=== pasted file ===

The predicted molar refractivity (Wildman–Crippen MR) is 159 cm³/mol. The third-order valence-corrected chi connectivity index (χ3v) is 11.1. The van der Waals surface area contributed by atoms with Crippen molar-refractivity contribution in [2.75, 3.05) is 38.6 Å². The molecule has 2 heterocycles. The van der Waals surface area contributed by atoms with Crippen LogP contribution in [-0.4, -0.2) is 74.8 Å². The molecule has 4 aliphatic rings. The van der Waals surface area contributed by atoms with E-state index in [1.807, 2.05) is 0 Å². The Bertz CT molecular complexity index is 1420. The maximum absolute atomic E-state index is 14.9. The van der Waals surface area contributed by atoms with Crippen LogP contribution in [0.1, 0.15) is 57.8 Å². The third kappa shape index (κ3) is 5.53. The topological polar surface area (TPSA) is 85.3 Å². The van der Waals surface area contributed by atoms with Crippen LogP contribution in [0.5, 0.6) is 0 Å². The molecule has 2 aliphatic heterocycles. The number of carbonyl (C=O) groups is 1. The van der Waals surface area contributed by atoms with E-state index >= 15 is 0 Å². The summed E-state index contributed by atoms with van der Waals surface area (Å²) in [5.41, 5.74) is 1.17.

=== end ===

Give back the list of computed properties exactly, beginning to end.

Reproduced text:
The predicted molar refractivity (Wildman–Crippen MR) is 159 cm³/mol. The third-order valence-corrected chi connectivity index (χ3v) is 11.1. The van der Waals surface area contributed by atoms with Crippen molar-refractivity contribution in [2.75, 3.05) is 38.6 Å². The molecule has 2 heterocycles. The van der Waals surface area contributed by atoms with Crippen LogP contribution in [-0.4, -0.2) is 74.8 Å². The molecule has 4 aliphatic rings. The van der Waals surface area contributed by atoms with E-state index in [1.807, 2.05) is 0 Å². The Bertz CT molecular complexity index is 1420. The maximum absolute atomic E-state index is 14.9. The van der Waals surface area contributed by atoms with Crippen LogP contribution in [0.1, 0.15) is 57.8 Å². The third kappa shape index (κ3) is 5.53. The topological polar surface area (TPSA) is 85.3 Å². The van der Waals surface area contributed by atoms with Crippen LogP contribution in [0.5, 0.6) is 0 Å². The molecule has 2 aliphatic heterocycles. The number of carbonyl (C=O) groups is 1. The van der Waals surface area contributed by atoms with E-state index >= 15 is 0 Å². The summed E-state index contributed by atoms with van der Waals surface area (Å²) in [5.41, 5.74) is 1.17.